HomeNewsRule of law will boost Africa-Japan trade

Rule of law will boost Africa-Japan trade

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UNITED Nations Secretary-General Ban Ki-Moon warned a Tokyo International Conference on Development (Ticad) thematic session on trade, investment enhancement on the continent may fail to meet Ticad objectives unless the tenets of rule of law, human and property rights were adhered to.

Report by Itai Masuku in Yokohama, Japan

He warned that corruption and inequitable distribution of the benefits of economic development would stymic efforts to bring Africa, the next frontier of investment and economic growth. In particular, he singled out opaque mining deals, rampant across the continent as the basis of conflicts within African countries, as threatening the peace and stability necessary to support economic prosperity.

Ban made the comments while various Japanese companies, which have shown interest in Zimbabwe’s mining industry but have been obstructed by lack of transparency over mining concessions in the country, sought audience with President Robert Mugabe.

Informed sources said some of the businessmen had interest in exploiting potential gas reserves in Zimbabwe among other extractions.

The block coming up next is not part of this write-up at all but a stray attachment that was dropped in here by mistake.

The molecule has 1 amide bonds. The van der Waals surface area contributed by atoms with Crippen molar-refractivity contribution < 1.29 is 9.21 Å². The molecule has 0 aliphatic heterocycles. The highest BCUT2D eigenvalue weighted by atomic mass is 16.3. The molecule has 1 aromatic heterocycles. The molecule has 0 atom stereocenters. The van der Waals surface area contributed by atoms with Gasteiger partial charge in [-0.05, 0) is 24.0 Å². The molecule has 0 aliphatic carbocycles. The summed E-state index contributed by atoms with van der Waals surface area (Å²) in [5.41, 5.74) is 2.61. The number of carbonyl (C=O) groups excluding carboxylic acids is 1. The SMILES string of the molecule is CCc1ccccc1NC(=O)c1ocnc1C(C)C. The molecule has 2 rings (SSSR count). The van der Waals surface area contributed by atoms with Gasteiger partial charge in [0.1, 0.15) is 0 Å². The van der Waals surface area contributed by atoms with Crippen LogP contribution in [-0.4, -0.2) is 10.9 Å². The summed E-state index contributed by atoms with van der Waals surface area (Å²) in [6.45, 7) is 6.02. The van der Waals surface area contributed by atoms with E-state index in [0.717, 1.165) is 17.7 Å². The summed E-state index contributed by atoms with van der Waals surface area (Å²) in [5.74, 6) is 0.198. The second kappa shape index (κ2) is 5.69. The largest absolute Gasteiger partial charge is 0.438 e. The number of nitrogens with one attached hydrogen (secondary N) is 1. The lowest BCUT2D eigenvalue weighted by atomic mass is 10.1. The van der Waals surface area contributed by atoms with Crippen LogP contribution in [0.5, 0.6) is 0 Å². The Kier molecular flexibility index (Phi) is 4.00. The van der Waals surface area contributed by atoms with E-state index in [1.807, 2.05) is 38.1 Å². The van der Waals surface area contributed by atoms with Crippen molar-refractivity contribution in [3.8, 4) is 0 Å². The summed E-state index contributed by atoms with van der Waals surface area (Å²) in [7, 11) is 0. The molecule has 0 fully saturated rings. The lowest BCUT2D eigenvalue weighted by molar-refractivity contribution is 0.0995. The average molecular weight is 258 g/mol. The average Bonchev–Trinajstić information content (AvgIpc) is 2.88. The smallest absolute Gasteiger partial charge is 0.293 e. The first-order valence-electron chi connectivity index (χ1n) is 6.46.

Like many Western nations such as the United States, Canada, Europe, and Australia, Japanese companies have through high tech methods such as satellite mapping, a wealth of information on Zimbabwe’s mineralisation. Government has admitted that it knows less about its mineral wealth than do several industrialised nations.

While acknowledging Africa’s endowment in mineral and other resources, Ban pointed out the irony that the continent was still plagued by poverty and unemployment, leading to much political instability.

“This is the role that Africa’s leaders must play, (that of ensuring peace and stability for economic growth,” the UN chief said.

It is the consensus of the Ticad V meeting that while peace and stability are bedrocks of economic development, there is now need to accelerate peace-building initiatives across the continent. But to prevent instability, the wealth of African nations must be shared equitably, lest this leads to conflict.

World Bank president Jim Yong Kim also stressed the need for political stability and security on the African continent for the realisation of growth targets. He believed Africa could achieve better than the 5,3% growth the developing world has been experiencing. He projected Africa’s growth this year at 5,11%.

Jim said Africa’s growth rate was comparing far much better than Europe’s negative 0,2% growth. He said while a slowdown in the growth rate of China, the world’s second largest economy and single biggest market, could affect Africa’s economic growth rate, this would be counterbalanced by what he termed a pleasant surprise in the growth of the US economy, the world’s largest.

Although Ban bemoaned corruption and lack of transparency in the general business environment in Africa, he commended Tanzania as one country which had taken positive steps towards creating a transparent and enabling environment for business and investment.

African business leaders, represented by Kenya and Ghana, where Japanese firms have successfully opened business that creates value addition, threw their weight behind good governance in order to foster a conducive business environment in Africa.

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